Finding the ‘D’ in the ‘OCD’

It’s not about the content, it’s about the process.

This is something my CBT therapist discusses with me a lot.  He’s pleased that recently I’ve been attending OCD support groups and Bryony Gordon’s excellent Mental Health Mates meet-ups; things I’d have previously shied away from.  We’ve discussed the therapeutic benefits, amongst which is finding the similarities with others who overtly, at least, seem to experience something very different to me.  Realising that the similarities lie in the process of how the illness works, not the content of thoughts and scenarios experienced, is a very valuable thing indeed.   For the more that you realise that the content of intrusive thoughts does not matter, the closer to recovery you come.

Let’s strip OCD down to the basics.  Meet the stars of today’s two made up examples: Buffy and Davros (what?!  That’s their names, ok?).  Buffy loves going jogging, but has been terrorised by this intrusive thought: that when she runs along the street and encounters a little girl playing on her scooter, she’s going to violently shove that little girl out of the way, into the road, under the path of a speeding van.  She is horrified by this image, appalled that she has thought it, and terrified about why she has thought it.  Is there something bad in her?  Is she actually going to do that?  She can’t get rid of the image, and  she stops going running, or even walking in the street.

Davros doesn’t understand Buffy’s problem at all, and wishes that was all he had to worry about.  His anxiety has gotten out of control since he nearly left the house with the kitchen tap running.  He turned it off, but then turned it on and off again to be sure.  He finished getting ready to go out, but then checked the tap again, turning it on and off again twice more.  Getting to the front door, he thought, what if he left the bathroom tap on as well?  So he went back, turned that on and off again three times to be sure of that too.  Feeling better he finally left, but now he keeps thinking about the incident.  Before he knows it, he is struggling to ever leave the house or any room without turning taps, light switches, all sorts, on and off three times; and his anxiety about it and how weird it is, is making him feel sick.  Buffy hears about this and thinks it’s stupid.  Why worry about that?  It’s not like he’s being terrorised by images of pushing little girls in the road all day long, which might mean she has evil impulses!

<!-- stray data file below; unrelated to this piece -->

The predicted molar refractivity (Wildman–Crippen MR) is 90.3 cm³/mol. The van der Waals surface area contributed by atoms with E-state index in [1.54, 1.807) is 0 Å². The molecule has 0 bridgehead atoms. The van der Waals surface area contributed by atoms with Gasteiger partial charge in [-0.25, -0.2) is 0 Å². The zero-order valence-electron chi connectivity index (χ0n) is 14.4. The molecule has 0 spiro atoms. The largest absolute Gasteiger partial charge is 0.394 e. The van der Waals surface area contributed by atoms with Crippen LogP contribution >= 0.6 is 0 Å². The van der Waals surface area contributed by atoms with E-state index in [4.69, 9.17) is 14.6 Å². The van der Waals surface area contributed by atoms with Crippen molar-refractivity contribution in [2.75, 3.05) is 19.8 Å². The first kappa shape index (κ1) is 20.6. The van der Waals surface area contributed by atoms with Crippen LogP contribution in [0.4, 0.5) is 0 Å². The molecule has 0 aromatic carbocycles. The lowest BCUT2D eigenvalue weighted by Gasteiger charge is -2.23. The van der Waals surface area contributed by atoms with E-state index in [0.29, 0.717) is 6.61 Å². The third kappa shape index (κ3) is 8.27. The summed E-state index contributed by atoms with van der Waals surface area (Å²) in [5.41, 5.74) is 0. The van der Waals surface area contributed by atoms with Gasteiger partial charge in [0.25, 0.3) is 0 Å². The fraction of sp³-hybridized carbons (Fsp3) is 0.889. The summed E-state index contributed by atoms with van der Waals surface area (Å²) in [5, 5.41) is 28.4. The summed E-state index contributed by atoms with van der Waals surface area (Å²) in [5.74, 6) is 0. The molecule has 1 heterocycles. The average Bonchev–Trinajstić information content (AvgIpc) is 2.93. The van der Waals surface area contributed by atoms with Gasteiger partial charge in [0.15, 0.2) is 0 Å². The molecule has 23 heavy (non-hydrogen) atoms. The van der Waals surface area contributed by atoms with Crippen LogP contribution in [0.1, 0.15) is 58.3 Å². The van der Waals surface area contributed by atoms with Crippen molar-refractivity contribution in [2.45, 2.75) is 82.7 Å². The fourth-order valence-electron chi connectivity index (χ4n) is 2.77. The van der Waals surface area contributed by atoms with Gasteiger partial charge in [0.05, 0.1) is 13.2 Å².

The scenarios differ in content, but the process of Buffy and Davros’ problems are the same.  There is a thought that invades their minds (‘push girl in front of van’, and ‘left tap running’).  This thought glares the spotlight of each ones attention, gets trapped in their minds, like a song you can’t stop replaying in your head.

To try to neutralise this obsessive thought, both carry out a reactive behaviour.  Even though she loves running, Buffy stops going.  When this doesn’t work she even stops walking in busy streets.  Davros checks all the taps.  He checks excessively by turning them on and off three times each.  When this doesn’t work, he starts checking all manner of things, turning them off multiple more times.  This is a compulsive behaviour.

Ok, but last time I talked about mental images that upset me, and about abstract misery regarding the concept of humour.  They were obsessive thoughts, sure, but where was the compulsive element?  These type of OCD experiences are sometimes referred to under the umbrella term ‘pure O’, meaning pure obsession.  It is a term that I dislike for a couple of reasons.  Firstly it sounds to me like the title of a porn video!  Secondly, it is misleading, as there is a very strong compulsive element in terms of my reactions to the obsessive thoughts.  For a start, I do carry out overt behaviours, such as avoidance.  Also, the behaviours don’t have to be overt – they can be internal, mental.  In my case I try to transform the images to make them more acceptable or manageable.  Or I try to justify reassuring arguments that I construct to deal with the obsessive abstract terrors; try to ‘solve’ or ‘clean’ the thoughts.  Inn Buffy’s case she tries to stop the image, or questions the reason for it.

However, the real compulsive element in all cases, is not just found in the action carried out to manage the situation, but also the initial reaction to the thought.  This is a very important point in understanding and fighting the illness.  Because this negative reaction involves an interpretation of the original thought.  Buffy thinks ‘that’s horrible – but why did I think it; what if I actually do it;I must not do that; does it mean there is something bad in me; what if I can never walk in a street again?’.  Davros thinks ’how do I know I turned off the tap if I forgot before; why am I still worried about it; I must not let this happen; why did it feel better after three times; what if I can never just do things first time again’.  These are thoughts-about-thoughts – meta-cognitions.  They tell you that you need to do something about the thought.  Now.  NOW!!  They tell you the thought is dangerous, frightening, disgusting – do something about it, neutralise it, NOW, and don’t stop until it is gone.